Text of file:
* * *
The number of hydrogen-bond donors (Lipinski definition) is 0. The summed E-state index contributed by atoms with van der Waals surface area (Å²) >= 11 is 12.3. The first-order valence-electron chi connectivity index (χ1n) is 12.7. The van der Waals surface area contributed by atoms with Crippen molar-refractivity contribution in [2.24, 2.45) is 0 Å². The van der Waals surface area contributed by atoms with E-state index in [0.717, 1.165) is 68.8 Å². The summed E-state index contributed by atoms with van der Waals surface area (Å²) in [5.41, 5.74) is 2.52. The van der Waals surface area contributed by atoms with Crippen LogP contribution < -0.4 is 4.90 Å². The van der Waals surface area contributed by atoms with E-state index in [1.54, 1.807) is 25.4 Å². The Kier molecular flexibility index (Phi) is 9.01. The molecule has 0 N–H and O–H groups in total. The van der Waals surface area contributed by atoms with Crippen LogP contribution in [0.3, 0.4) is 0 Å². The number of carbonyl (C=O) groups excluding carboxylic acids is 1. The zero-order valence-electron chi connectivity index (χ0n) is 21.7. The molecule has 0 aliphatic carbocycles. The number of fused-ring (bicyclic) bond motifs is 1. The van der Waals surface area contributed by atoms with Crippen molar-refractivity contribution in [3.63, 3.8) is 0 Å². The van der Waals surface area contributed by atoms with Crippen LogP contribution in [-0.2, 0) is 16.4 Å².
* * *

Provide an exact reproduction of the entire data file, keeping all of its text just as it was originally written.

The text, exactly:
The number of hydrogen-bond donors (Lipinski definition) is 0. The summed E-state index contributed by atoms with van der Waals surface area (Å²) >= 11 is 12.3. The first-order valence-electron chi connectivity index (χ1n) is 12.7. The van der Waals surface area contributed by atoms with Crippen molar-refractivity contribution in [2.24, 2.45) is 0 Å². The van der Waals surface area contributed by atoms with E-state index in [0.717, 1.165) is 68.8 Å². The summed E-state index contributed by atoms with van der Waals surface area (Å²) in [5.41, 5.74) is 2.52. The van der Waals surface area contributed by atoms with Crippen LogP contribution < -0.4 is 4.90 Å². The van der Waals surface area contributed by atoms with E-state index in [1.54, 1.807) is 25.4 Å². The Kier molecular flexibility index (Phi) is 9.01. The molecule has 0 N–H and O–H groups in total. The van der Waals surface area contributed by atoms with Crippen LogP contribution in [0.3, 0.4) is 0 Å². The number of carbonyl (C=O) groups excluding carboxylic acids is 1. The zero-order valence-electron chi connectivity index (χ0n) is 21.7. The molecule has 0 aliphatic carbocycles. The number of fused-ring (bicyclic) bond motifs is 1. The van der Waals surface area contributed by atoms with Crippen molar-refractivity contribution in [3.63, 3.8) is 0 Å². The van der Waals surface area contributed by atoms with Crippen LogP contribution in [-0.2, 0) is 16.4 Å².